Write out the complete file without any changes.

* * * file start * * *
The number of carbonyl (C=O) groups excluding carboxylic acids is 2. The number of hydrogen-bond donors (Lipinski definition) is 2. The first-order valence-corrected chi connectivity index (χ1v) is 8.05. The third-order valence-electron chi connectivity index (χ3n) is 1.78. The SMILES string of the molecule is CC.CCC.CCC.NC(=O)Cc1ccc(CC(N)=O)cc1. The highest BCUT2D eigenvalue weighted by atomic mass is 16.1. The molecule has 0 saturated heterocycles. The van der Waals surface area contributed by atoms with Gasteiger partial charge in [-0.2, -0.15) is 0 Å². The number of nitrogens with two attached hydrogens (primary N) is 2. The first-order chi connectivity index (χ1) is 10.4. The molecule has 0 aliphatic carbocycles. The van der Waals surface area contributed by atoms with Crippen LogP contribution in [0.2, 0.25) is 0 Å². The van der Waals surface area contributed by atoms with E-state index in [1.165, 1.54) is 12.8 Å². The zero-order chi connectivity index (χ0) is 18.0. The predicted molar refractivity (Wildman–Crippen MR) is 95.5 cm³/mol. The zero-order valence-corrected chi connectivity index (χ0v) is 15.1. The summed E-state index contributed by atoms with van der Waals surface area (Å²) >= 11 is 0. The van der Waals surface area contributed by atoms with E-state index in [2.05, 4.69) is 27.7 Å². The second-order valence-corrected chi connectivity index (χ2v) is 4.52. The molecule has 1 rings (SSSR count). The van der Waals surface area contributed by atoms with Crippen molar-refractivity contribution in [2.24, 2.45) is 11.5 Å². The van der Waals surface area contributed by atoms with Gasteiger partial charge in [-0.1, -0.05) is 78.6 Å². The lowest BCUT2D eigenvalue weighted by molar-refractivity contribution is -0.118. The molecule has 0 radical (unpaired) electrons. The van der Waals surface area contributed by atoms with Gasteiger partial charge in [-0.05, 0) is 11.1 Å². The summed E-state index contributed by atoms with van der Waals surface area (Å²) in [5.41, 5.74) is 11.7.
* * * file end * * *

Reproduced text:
The number of carbonyl (C=O) groups excluding carboxylic acids is 2. The number of hydrogen-bond donors (Lipinski definition) is 2. The first-order valence-corrected chi connectivity index (χ1v) is 8.05. The third-order valence-electron chi connectivity index (χ3n) is 1.78. The SMILES string of the molecule is CC.CCC.CCC.NC(=O)Cc1ccc(CC(N)=O)cc1. The highest BCUT2D eigenvalue weighted by atomic mass is 16.1. The molecule has 0 saturated heterocycles. The van der Waals surface area contributed by atoms with Gasteiger partial charge in [-0.2, -0.15) is 0 Å². The number of nitrogens with two attached hydrogens (primary N) is 2. The first-order chi connectivity index (χ1) is 10.4. The molecule has 0 aliphatic carbocycles. The van der Waals surface area contributed by atoms with Crippen LogP contribution in [0.2, 0.25) is 0 Å². The van der Waals surface area contributed by atoms with E-state index in [1.165, 1.54) is 12.8 Å². The zero-order chi connectivity index (χ0) is 18.0. The predicted molar refractivity (Wildman–Crippen MR) is 95.5 cm³/mol. The zero-order valence-corrected chi connectivity index (χ0v) is 15.1. The summed E-state index contributed by atoms with van der Waals surface area (Å²) >= 11 is 0. The van der Waals surface area contributed by atoms with E-state index in [2.05, 4.69) is 27.7 Å². The second-order valence-corrected chi connectivity index (χ2v) is 4.52. The molecule has 1 rings (SSSR count). The van der Waals surface area contributed by atoms with Crippen molar-refractivity contribution in [2.24, 2.45) is 11.5 Å². The van der Waals surface area contributed by atoms with Gasteiger partial charge in [-0.1, -0.05) is 78.6 Å². The lowest BCUT2D eigenvalue weighted by molar-refractivity contribution is -0.118. The molecule has 0 radical (unpaired) electrons. The van der Waals surface area contributed by atoms with Gasteiger partial charge in [-0.05, 0) is 11.1 Å². The summed E-state index contributed by atoms with van der Waals surface area (Å²) in [5.41, 5.74) is 11.7.